Our brains tend to be a little disobedient at times.
Warning: In this article, we’ll be discussing intrusive thoughts, including mentions of violence and self-harm.
Imagine that someone has just given you a newborn baby to hold. You take it into your arms and rock gently. Maybe you make some funny cooing sounds and admire this cute little thing.
Suddenly a thought leaps into your head: “What if I just dropped this baby right now?” Of course, you have no intention of actually doing that but – like or not – this thought is in your head. Then, as quickly as the thought came, it leaves.
What just happened? And is that normal?
They are “intrusive thoughts”; unwelcome and involuntary thoughts that enter our heads and then are quickly dismissed by our rational brains.
The first thing you should know about intrusive thoughts is that you are not alone in experiencing them. In a 1977 study, psychologist Stanley Rachman administered a questionnaire to colleges and found that almost all of them had had such thoughts from time to time. Since then, follow-up studies have reached the same conclusion: almost all of us have intrusive thoughts.
The nature of these thoughts typically ranges from aggressive thoughts, which may include imagining harming yourself or others to sexual thoughts involving “unnatural” or “inappropriate” acts. In the case of religious people, their intrusive thoughts may include blasphemous religious thoughts.
Although acting out these thoughts would certainly be abnormal, it turns out that having them is normal. And while we don’t have a definite explanation, it is supposed that we primarily have these thoughts to remind us not to act in a certain way.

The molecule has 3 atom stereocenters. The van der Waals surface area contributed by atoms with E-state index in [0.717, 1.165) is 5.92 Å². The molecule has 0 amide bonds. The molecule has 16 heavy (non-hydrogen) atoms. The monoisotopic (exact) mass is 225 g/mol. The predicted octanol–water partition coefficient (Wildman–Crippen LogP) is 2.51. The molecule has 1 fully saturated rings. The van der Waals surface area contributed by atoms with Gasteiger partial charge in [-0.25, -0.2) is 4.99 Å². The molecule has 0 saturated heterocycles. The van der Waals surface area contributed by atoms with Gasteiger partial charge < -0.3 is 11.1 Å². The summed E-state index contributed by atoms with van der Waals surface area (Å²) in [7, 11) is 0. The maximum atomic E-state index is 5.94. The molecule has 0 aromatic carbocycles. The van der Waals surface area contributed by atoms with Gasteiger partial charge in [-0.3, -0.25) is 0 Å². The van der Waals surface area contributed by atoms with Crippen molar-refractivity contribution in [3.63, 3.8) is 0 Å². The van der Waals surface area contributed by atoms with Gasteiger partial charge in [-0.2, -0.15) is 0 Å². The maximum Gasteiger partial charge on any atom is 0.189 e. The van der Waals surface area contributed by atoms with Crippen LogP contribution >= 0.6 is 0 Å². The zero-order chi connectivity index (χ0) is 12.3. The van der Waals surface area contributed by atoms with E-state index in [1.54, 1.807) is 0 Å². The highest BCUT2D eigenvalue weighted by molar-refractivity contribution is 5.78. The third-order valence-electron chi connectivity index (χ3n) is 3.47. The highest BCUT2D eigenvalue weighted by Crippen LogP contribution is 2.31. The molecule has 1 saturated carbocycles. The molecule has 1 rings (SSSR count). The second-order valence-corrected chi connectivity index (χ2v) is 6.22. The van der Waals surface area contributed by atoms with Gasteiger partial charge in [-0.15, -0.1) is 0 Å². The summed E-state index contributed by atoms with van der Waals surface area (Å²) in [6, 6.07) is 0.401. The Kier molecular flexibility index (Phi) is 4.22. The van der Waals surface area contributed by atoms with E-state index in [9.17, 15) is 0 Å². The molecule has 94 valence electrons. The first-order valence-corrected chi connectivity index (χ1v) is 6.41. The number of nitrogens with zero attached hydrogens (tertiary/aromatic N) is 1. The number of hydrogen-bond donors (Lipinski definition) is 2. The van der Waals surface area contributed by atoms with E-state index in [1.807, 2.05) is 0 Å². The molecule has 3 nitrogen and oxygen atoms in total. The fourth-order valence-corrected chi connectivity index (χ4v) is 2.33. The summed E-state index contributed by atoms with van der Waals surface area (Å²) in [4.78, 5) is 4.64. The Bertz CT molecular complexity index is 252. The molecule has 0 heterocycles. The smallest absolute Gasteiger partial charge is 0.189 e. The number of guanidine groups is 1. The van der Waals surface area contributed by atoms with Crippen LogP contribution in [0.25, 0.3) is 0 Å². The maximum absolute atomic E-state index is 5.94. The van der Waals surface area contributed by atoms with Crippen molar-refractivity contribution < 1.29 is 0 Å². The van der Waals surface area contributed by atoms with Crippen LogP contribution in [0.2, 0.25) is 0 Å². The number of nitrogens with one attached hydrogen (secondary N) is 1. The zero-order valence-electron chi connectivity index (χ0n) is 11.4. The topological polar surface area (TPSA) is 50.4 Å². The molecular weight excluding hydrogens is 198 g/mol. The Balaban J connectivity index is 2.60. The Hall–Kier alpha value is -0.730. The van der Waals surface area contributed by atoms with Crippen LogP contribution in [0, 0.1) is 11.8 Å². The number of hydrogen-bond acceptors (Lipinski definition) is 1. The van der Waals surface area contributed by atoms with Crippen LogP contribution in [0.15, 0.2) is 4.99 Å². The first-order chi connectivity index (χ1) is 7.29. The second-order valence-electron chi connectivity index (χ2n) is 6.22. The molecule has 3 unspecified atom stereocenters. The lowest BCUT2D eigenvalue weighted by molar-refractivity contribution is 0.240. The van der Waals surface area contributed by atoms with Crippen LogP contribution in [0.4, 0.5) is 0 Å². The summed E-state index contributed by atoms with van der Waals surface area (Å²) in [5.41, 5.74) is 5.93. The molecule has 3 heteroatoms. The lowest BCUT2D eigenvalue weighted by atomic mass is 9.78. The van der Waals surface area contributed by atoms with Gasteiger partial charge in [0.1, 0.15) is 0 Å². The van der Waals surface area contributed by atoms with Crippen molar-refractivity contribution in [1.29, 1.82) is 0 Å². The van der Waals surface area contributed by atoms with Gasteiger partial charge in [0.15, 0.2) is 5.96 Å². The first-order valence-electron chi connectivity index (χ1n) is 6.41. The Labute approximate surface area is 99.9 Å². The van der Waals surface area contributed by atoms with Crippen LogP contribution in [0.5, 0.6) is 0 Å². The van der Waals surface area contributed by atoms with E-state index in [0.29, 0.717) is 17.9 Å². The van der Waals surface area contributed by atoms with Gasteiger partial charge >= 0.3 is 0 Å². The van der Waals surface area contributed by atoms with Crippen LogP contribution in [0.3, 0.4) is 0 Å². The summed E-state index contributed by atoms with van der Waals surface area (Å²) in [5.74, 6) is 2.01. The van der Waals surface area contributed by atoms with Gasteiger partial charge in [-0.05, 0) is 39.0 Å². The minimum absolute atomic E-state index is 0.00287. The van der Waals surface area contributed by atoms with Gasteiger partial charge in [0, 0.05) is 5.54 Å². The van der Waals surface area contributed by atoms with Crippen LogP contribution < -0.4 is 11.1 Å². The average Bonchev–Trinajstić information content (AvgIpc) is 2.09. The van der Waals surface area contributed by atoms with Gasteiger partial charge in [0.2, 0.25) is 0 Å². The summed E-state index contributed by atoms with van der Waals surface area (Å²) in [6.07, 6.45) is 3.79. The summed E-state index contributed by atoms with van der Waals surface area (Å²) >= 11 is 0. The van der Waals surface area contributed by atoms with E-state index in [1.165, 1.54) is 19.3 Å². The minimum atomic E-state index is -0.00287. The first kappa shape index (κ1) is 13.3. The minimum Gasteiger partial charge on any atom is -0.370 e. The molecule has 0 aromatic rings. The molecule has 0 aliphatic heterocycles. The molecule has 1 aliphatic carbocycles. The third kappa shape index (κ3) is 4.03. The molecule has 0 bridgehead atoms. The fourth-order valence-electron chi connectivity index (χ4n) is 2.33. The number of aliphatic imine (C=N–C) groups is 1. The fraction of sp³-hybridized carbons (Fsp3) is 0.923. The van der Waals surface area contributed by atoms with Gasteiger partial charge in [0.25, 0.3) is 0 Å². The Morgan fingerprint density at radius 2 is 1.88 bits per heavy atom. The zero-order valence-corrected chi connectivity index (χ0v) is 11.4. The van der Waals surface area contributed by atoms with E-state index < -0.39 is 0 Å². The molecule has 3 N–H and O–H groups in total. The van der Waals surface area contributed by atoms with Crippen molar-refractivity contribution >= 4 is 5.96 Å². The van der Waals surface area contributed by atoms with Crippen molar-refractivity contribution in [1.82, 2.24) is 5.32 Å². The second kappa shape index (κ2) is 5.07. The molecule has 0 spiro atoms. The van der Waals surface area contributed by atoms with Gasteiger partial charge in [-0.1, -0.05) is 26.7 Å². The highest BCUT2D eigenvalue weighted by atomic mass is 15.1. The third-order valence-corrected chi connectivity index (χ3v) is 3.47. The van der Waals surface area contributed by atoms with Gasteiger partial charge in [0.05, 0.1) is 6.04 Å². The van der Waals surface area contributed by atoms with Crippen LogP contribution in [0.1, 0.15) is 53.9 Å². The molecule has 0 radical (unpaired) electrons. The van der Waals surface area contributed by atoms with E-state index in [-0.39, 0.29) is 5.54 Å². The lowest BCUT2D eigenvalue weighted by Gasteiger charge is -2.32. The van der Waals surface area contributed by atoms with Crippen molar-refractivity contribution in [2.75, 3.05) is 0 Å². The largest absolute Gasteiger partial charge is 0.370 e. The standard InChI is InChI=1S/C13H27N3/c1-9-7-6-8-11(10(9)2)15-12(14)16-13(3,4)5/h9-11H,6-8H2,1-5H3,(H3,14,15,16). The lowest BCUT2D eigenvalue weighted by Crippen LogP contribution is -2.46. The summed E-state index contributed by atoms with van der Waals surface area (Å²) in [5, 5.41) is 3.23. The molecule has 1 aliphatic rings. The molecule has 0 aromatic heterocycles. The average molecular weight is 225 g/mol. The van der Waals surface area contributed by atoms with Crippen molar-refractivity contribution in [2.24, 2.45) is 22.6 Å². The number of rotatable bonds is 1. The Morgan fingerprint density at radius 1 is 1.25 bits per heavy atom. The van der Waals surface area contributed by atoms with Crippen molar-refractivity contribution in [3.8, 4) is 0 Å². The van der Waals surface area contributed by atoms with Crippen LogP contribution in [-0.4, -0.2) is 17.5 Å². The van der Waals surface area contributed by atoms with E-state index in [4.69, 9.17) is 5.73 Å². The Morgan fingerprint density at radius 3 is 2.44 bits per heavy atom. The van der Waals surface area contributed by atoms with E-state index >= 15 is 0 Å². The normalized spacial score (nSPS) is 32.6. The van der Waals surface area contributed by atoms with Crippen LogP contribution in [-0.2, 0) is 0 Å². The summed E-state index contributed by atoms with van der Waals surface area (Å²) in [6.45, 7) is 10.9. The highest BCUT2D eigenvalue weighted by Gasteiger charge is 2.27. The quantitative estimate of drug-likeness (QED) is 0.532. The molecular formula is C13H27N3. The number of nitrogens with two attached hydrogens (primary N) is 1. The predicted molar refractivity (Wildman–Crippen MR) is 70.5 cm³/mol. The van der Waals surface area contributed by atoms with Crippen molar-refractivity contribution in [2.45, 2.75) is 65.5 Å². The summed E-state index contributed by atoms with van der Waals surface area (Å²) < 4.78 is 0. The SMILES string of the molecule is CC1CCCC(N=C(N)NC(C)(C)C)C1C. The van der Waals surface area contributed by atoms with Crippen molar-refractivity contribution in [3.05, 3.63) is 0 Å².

It’s like your brain is saying “Here is a terrible idea about something you should never do!” Thanks a lot, brain.
Writing for Psychologist Today, Dr Hannah Reese notes the very act of monitoring intrusive thoughts can actually make them occur more frequently. To prove this, Dr Reese cites a study conducted by researchers at Harvard University. In the study, they asked people to NOT think of a white bear. The problem was that participants’ minds would naturally want to know how they were doing… and Bingo! the white bear would pop back into their heads.
Informally, a similar experiment is played by people all over the world and is known simply as ‘The Game’. The rules are simple:
1. Everyone in the world who knows about The Game is playing The Game.
2. Whenever one thinks about The Game, one loses.
3. Losses must be announced, typically with phrases such as “I just lost The Game”.
OK, so now you know about the game you are playing, and you just lost. (If it makes you feel any better, I lost too).
Psychologists believe that when people become overly distressed by intrusive thoughts it can lead to a form of Obsessive Compulsive Disorder (OCD). This may manifest itself in avoidance behaviours in which people refrain from certain activities in order to prevent intrusive thoughts.
Dr Reese’s advice regarding intrusive thoughts is that you do not attempt to push them out of your head. Instead, you should simply let them “pop in and roll right out again”. The most important thing to remember is that they are normal and, in most cases, are nothing to worry about.
For support on issues related to OCD, visit this site.